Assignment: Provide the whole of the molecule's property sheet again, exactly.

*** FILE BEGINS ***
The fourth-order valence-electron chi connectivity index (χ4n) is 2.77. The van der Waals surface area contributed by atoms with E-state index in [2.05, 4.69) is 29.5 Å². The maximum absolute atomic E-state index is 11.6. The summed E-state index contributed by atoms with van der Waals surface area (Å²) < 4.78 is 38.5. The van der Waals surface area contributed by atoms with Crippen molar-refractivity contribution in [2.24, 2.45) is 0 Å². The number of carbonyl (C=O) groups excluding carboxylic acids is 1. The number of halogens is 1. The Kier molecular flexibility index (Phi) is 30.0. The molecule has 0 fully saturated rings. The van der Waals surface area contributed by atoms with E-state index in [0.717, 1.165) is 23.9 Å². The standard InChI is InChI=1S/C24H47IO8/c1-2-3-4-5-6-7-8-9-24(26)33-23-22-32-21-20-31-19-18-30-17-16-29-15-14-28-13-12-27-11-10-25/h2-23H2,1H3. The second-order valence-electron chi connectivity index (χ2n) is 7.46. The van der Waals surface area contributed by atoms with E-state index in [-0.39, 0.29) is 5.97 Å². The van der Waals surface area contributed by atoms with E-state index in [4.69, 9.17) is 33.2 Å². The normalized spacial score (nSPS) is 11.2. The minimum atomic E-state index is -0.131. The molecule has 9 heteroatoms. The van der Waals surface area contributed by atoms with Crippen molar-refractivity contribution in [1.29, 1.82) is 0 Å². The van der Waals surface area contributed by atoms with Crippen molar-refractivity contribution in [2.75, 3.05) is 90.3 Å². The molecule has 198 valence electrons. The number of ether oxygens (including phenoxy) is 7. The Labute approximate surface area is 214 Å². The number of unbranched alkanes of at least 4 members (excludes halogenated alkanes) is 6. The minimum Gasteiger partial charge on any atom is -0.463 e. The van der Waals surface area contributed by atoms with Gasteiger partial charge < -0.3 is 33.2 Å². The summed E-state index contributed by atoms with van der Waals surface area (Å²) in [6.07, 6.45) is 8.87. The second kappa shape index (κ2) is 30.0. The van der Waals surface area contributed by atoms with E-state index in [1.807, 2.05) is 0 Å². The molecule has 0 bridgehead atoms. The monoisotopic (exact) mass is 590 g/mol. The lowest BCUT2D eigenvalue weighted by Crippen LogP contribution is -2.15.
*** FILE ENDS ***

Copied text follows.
The fourth-order valence-electron chi connectivity index (χ4n) is 2.77. The van der Waals surface area contributed by atoms with E-state index in [2.05, 4.69) is 29.5 Å². The maximum absolute atomic E-state index is 11.6. The summed E-state index contributed by atoms with van der Waals surface area (Å²) < 4.78 is 38.5. The van der Waals surface area contributed by atoms with Crippen molar-refractivity contribution in [2.24, 2.45) is 0 Å². The number of carbonyl (C=O) groups excluding carboxylic acids is 1. The number of halogens is 1. The Kier molecular flexibility index (Phi) is 30.0. The molecule has 0 fully saturated rings. The van der Waals surface area contributed by atoms with E-state index in [0.717, 1.165) is 23.9 Å². The standard InChI is InChI=1S/C24H47IO8/c1-2-3-4-5-6-7-8-9-24(26)33-23-22-32-21-20-31-19-18-30-17-16-29-15-14-28-13-12-27-11-10-25/h2-23H2,1H3. The second-order valence-electron chi connectivity index (χ2n) is 7.46. The van der Waals surface area contributed by atoms with E-state index in [-0.39, 0.29) is 5.97 Å². The van der Waals surface area contributed by atoms with E-state index in [4.69, 9.17) is 33.2 Å². The normalized spacial score (nSPS) is 11.2. The minimum atomic E-state index is -0.131. The molecule has 9 heteroatoms. The van der Waals surface area contributed by atoms with Crippen molar-refractivity contribution in [1.29, 1.82) is 0 Å². The van der Waals surface area contributed by atoms with Crippen molar-refractivity contribution in [2.75, 3.05) is 90.3 Å². The molecule has 198 valence electrons. The number of ether oxygens (including phenoxy) is 7. The Labute approximate surface area is 214 Å². The number of unbranched alkanes of at least 4 members (excludes halogenated alkanes) is 6. The minimum Gasteiger partial charge on any atom is -0.463 e. The van der Waals surface area contributed by atoms with Gasteiger partial charge < -0.3 is 33.2 Å². The summed E-state index contributed by atoms with van der Waals surface area (Å²) in [6.07, 6.45) is 8.87. The second kappa shape index (κ2) is 30.0. The van der Waals surface area contributed by atoms with E-state index in [1.807, 2.05) is 0 Å². The molecule has 0 bridgehead atoms. The monoisotopic (exact) mass is 590 g/mol. The lowest BCUT2D eigenvalue weighted by Crippen LogP contribution is -2.15.